But despite legitimate reservations about the objectivity of maps as reliable sources, significant work is currently being done that indicates that a much larger role has been played by women in the fields of geography and cartography than was previously recognized. Even more important is evidence reflecting the presence of significant amounts of information about women on traditional maps to a far greater degree than has been reported by scholars.
Close examination of a variety of cartographic material reveals a wealth of information about women's lives that has until recently been overlooked. Many more female landowners' names appear on maps than have previously been noted. Indications of their occupations, the distances that they travel to and from work, and their relative wealth and standing in the community are only a few examples of data that can be found on cartographic materials.
Doreen Massey has illustrated the connections between geography and gender in her publications primarily on the basis of studies of the lives of British women. An example is found in “A Woman's Place,” the chapter she wrote with Linda McDowell in Geography Matters!7 In a section entitled “Coal Is Our Life: Whose Life?” she elaborates on the themes of her study. Her research has led her to the conclusion that “danger and drudgery: male solidarity and female oppression—this sums up life. . . . Here the separation of men and women's lives was virtually total: men were the breadwinners, women the domestic labourers, though hardly the ‘angels of the house’ that featured so large in the middle class Victorian's idealization of women” (p. 129).
“For miners' wives almost without exception, and for many of their daughters, unpaid work in the home was the only and time-consuming option” (p. 130). Although men worked in dirty and dangerous coal mines, during their leisure hours they gathered together in the union halls or the local pubs, sharing a sense of community and commonality. Women, however, worked in isolation in their homes, cooking and cleaning for husbands and sons who often worked different shifts and came home dirty. Food preparation around the clock and the constant need to launder work clothes and rid the house of coal dust consumed their time and energy. Women were subordinate to men and unable to work outside the home. Their daily lives were clearly connected to geology, geography, and mining technology.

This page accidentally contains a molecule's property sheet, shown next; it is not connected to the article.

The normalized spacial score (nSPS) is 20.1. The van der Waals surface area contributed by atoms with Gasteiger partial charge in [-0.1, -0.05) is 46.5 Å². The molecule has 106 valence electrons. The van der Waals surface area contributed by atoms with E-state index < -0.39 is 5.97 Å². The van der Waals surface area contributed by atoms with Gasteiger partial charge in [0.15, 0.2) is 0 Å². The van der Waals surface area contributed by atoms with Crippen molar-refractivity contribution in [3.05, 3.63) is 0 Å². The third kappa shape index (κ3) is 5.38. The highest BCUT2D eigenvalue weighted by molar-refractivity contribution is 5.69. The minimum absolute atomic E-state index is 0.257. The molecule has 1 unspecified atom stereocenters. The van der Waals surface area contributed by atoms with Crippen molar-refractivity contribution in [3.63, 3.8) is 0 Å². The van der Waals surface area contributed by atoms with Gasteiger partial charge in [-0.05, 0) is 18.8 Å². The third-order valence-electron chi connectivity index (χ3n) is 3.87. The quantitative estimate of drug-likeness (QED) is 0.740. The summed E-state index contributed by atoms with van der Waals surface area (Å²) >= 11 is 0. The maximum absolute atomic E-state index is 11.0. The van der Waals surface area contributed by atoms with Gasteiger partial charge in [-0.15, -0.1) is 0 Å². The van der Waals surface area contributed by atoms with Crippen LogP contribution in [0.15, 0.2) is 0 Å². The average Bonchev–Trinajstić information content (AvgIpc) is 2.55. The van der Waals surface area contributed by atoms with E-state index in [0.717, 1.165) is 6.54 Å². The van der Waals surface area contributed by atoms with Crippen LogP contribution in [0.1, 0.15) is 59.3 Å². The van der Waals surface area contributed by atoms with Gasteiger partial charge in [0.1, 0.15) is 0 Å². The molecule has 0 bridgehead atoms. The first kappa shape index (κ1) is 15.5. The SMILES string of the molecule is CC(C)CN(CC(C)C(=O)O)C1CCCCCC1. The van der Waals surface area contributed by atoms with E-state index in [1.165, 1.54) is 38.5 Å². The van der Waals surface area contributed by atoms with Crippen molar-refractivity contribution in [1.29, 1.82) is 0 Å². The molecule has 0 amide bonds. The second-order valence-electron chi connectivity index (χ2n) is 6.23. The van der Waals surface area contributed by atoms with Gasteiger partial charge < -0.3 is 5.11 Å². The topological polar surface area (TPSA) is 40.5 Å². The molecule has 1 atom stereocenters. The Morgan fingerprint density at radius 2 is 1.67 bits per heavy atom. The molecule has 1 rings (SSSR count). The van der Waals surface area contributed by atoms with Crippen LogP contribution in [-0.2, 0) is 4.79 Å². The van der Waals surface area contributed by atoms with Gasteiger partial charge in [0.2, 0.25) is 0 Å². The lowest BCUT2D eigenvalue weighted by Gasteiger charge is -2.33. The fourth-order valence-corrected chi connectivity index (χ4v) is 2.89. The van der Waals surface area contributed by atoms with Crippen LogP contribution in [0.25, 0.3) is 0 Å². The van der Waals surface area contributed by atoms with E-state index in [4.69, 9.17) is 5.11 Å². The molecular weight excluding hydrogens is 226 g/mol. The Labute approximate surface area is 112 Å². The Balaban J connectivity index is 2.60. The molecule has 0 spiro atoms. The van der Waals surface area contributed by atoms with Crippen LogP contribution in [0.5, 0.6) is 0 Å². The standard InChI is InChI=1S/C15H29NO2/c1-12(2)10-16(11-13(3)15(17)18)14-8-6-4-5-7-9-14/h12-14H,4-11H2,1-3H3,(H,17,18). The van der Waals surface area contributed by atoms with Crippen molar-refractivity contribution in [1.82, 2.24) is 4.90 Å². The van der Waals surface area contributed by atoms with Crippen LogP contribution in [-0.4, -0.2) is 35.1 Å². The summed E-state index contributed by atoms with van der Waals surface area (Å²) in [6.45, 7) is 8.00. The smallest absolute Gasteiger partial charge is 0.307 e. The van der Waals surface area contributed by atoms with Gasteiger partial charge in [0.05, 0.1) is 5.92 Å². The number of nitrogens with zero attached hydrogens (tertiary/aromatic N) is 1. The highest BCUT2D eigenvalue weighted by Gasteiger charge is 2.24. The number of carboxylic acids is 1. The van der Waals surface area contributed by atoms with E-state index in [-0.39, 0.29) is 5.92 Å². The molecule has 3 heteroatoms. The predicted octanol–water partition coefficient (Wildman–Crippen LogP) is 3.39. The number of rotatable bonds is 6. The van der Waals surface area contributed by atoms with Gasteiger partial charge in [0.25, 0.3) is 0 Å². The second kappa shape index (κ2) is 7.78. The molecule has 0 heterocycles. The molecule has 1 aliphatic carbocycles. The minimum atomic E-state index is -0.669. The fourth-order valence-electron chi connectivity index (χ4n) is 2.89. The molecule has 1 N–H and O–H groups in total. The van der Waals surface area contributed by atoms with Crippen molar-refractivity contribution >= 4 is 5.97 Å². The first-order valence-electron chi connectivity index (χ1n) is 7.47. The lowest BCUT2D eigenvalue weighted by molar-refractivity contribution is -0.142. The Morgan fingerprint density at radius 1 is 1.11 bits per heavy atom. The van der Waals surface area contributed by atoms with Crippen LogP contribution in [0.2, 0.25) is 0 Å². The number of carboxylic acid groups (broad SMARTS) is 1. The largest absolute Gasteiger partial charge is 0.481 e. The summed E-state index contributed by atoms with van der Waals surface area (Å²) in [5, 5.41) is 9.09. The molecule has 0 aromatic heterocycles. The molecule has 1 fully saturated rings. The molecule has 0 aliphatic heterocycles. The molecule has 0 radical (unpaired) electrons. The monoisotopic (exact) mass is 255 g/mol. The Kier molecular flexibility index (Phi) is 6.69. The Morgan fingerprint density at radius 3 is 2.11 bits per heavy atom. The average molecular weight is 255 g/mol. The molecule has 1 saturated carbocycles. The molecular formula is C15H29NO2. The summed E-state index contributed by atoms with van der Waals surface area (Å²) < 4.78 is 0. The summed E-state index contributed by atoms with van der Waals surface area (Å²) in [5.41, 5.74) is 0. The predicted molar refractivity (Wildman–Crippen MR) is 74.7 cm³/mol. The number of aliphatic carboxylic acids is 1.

Massey's research was based on work done in Europe, but her concepts are applicable to other parts of the world, particularly the United States, which has a close cultural affinity to Great Britain. Geography and technological capabilities make coal mining possible. Where there are mines, the social conditions that Massey describes are likely to be found, although more research into women's lives in coal mining communities of the United States remains to be done. Her analysis of life in agricultural societies and factories using female laborers is also relevant to the history of the United States. Massey and her colleagues have indeed proven that “geography matters!”
Perhaps the most important result of this work is that maps are finally receiving the attention they deserve as primary sources for the study of topics in women's history. Use of geographic information and maps in historical studies on topics in American women's history has produced some gratifying initial results. Laurel Thatcher Ulrich's Pulitzer Prize-winning work A Midwife's Tale: The Life of Martha Ballard, Based on Her Diary, 1785-1812 analyzes subjects such as migration patterns by identifying places of origin of residents settling in a new community in Hallowell, Maine.8 She also traces the distances traveled in the course of women's daily lives and the proximity of dwellings to each other and to other significant places in and around the community. Maps are then created to illustrate her findings. The importance of cartographic information to her work suggests that other historical studies may come to be evaluated in part on whether and how maps are integrated into the research, analysis, and presentation of the finished product.
Benjamin C. Ray has skillfully applied GIS in his chapter, “Teaching the Salem Witch Trials,” in Past Time, Past Place.9 Using a relatively simple GIS to show locations of households of accusers, accused, and defenders, he also studies the relative affluence of those involved, and the spread of accusations throughout New England during 1692. Past Time, Past Place is an excellect introduction to the use of historical maps as well as GIS for research projects.
*Authored the original chapter in American Women: A Library of Congress Guide for the Study of Women's History and Culture in the United States (Library of Congress, 2001), from which this online version is derived. Others who contributed to this effort are identified in the Acknowledgments.[Top]